BMP inhibition-driven regulation of six-3 underlies induction of newt lens regeneration

Abstract

Lens regeneration in adult newts is a classic example of how cells can faithfully regenerate a complete organ through the process of transdifferentiation1,2,3,4,5,6. After lens removal, the pigment epithelial cells of the dorsal, but not the ventral, iris dedifferentiate and then differentiate to form a new lens. Understanding how this process is regulated might provide clues about why lens regeneration does not occur in higher vertebrates. The genes six-3 and pax-6 are known to induce ectopic lenses during embryogenesis7,8. Here we tested these genes, as well as members of the bone morphogenetic protein (BMP) pathway that regulate establishment of the dorsal–ventral axis in embryos9, for their ability to induce lens regeneration. We show that the lens can be regenerated from the ventral iris when the BMP pathway is inhibited and when the iris is transfected with six-3 and treated with retinoic acid. In intact irises, six-3 is expressed at higher levels in the ventral than in the dorsal iris. During regeneration, however, only expression in the dorsal iris is significantly increased. Such an increase is seen in ventral irises only when they are induced to transdifferentiate by six-3 and retinoic acid or by BMP inhibitors. These data suggest that lens regeneration can be achieved in noncompetent adult tissues and that this regeneration occurs through a gene regulatory mechanism that is more complex than the dorsal expression of lens regeneration-specific genes.

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Figure 1: Lens induction from ventral PECs.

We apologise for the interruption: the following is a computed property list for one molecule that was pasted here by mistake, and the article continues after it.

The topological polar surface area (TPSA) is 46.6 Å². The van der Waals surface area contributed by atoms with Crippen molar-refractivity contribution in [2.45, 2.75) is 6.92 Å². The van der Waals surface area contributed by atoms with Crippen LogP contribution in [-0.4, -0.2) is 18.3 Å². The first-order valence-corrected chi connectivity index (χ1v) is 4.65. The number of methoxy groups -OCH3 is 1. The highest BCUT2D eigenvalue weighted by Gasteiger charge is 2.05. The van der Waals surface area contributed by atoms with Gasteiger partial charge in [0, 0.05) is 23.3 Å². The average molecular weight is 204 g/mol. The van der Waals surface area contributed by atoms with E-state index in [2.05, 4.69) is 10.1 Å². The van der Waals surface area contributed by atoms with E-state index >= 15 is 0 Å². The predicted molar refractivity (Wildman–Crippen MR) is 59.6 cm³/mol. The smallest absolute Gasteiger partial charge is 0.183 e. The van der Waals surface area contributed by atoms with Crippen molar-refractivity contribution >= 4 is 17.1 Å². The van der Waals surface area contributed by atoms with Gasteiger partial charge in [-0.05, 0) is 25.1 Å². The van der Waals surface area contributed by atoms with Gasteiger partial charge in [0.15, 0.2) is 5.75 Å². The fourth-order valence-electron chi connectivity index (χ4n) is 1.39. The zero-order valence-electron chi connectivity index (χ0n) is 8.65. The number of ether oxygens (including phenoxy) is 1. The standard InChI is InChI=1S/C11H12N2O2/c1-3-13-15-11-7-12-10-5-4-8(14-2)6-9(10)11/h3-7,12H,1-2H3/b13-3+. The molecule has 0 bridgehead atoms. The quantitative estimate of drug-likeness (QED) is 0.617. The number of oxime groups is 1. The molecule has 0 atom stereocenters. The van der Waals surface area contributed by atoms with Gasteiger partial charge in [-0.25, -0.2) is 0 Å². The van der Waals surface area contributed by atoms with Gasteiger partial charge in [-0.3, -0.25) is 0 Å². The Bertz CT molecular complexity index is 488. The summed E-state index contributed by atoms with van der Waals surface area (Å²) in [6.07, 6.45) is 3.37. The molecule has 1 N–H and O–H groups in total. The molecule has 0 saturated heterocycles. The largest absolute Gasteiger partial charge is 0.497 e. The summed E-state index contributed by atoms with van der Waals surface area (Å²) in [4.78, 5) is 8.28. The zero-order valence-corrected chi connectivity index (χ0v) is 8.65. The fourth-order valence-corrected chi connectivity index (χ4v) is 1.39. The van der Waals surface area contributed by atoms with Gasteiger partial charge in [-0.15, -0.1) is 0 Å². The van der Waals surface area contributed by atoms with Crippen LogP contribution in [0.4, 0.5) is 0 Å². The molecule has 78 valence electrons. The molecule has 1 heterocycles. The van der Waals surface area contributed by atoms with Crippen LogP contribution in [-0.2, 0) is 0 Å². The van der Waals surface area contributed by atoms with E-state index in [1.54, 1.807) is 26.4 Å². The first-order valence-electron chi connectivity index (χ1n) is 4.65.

Figure 2: Expression during lens regeneration and induction.
Figure 3: Expression of Six-3 and BMPR-IA during regeneration.
Figure 4: Expression in axolotl.

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Acknowledgements

We thank T. Hayashi for sharing his expertise with the culturing methods for PECs; G. Oliver and D. Englecamp for the six-3 and pax-6 expression vectors, respectively; members of our laboratories, M. Metheney, A. Thitoff, S. Gainer, M. Tsavaris, M. Tubb and M. Sander for help with histology; V. Mitashov and E. Makarev for providing information on P.Waltl six-3 sequences; and E. Tanaka for information on axolotl BMPR-IA sequences. This work was supported by a grant from the NIH (to P.A.T.).

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Correspondence to Panagiotis A. Tsonis.

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Competing interests

Sequences for six-3 and BMPR-IA have been deposited in GenBank under accession numbers AY799802 and AY795966, respectively. Reprints and permissions information is available at npg.nature.com/reprintsandpermissions. The authors declare no competing financial interests.

Supplementary information

Supplementary Table 1

Describes the cases of induction of lens regeneration in PEC aggregates or explants in response to six-3 transfections and BMP treatments. (DOC 34 kb)

Supplementary Figure 1

Shows the efficiency of transfection and the expression of exogenous genes. (PDF 1448 kb)

Supplementary Figure Legend

Text to accompany the above Supplementary Figure. (DOC 24 kb)

Supplementary Methods

Several methods on the isolation, culture, treatment and transfection of PECs. (DOC 30 kb)

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Grogg, M., Call, M., Okamoto, M. et al. BMP inhibition-driven regulation of six-3 underlies induction of newt lens regeneration. Nature 438, 858–862 (2005). https://doi.org/10.1038/nature04175

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